Recent cases and/or enforcement actions involving the Federal Civil False Claims Act (FCA) as well as the Medicare-Medicaid Anti-Kickback Statute (AKS) and/or Federal Physician Self Referral Law (Stark II) raise serious concerns regarding compliance issues with the hospital, physician practices, and other healthcare entities.
Recoveries under the FCA are at an all-time high, and the percentage of actions involving healthcare organizations has been increasing at exponential rates.
Why should you Attend: This session is designed for health care executives, physicians and other health care providers who participate in and receive remuneration from Medicare, Medicaid, and other federal health care programs such as Tricare.
Several recent cases bring home the realization that the Anti-Kickback Statute is alive, still with us and as viable as ever, and it can be used as the basis of a False Claims Act action.
As a health care executive, physician or other health care provider, you should be very concerned about the potential for either the Anti-Kickback Statute or the Stark II (the physician anti-referral law) being used as the basis for an action brought under the Federal False Claims Act.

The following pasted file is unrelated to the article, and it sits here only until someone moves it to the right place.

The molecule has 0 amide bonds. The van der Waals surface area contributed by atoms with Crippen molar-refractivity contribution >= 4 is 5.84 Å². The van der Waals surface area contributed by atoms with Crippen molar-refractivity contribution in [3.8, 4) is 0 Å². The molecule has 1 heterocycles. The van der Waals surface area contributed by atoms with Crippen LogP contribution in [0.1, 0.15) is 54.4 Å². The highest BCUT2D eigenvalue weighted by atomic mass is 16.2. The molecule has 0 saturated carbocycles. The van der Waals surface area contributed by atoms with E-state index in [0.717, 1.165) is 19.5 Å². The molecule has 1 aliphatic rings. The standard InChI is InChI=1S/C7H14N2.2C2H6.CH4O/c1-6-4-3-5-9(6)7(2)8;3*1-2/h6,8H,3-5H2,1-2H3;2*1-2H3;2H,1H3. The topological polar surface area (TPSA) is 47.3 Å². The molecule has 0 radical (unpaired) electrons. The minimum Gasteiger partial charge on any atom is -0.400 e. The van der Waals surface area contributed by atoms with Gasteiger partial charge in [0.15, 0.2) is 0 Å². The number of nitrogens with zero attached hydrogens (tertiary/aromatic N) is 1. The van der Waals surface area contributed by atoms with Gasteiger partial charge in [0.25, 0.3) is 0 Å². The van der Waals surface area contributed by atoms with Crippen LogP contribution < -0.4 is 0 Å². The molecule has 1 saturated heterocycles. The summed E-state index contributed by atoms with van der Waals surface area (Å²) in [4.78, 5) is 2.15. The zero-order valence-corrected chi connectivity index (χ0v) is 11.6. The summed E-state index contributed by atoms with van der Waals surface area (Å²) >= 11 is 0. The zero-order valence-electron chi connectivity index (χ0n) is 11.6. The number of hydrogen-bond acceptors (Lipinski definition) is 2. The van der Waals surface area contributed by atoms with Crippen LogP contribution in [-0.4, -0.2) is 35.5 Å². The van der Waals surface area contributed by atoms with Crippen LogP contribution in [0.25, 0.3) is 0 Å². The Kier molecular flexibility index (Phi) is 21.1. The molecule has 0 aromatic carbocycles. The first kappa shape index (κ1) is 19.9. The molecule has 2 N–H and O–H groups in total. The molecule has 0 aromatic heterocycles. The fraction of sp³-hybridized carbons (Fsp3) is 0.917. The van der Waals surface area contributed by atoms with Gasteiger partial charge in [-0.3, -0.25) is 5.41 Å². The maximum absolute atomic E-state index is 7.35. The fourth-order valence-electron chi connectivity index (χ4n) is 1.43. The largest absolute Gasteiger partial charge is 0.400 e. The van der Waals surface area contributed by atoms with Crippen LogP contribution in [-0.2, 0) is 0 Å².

In this webinar, you will learn about the elements of the Anti-Kickback Statute and the Stark II law, along with the various exceptions and safe harbors that you can rely on for protection against enforcement under these laws. This is important because under recently enacted health care laws, enforcement and health care fraud task forces have been greatly enhanced.
Recovery under the Federal False Claims Act last year resulted in over $4.9 billion being recovered for the federal government, $24.2 billion since the law was revised to make it more relator friendly in 1986.
Since 1986, whistleblowers have been awarded nearly $4 billion, with $439 million in awards in the fiscal year 2012. And whistleblowers are where a majority of the Federal False Claims Act suits originate. Two cases, The Christ Hospital case in Cincinnati, with a settlement in excess of $100 million and the Hardeman Memorial Hospital case in Texas, with a settlement of $398, 230.56. However, the Texas federal court sentenced former CEO Angela Edwards to 2.5 years in prison and ordered her to pay $370,657 in restitution.
If that is not enough to get your attention, consider the recent cases finding that the "responsible corporate officer doctrine" allows the government to hold hospital CEOs and others directly responsible for the fraud. You will want to attend this webinar to learn how to protect yourself and your organization.
Areas Covered in the Session: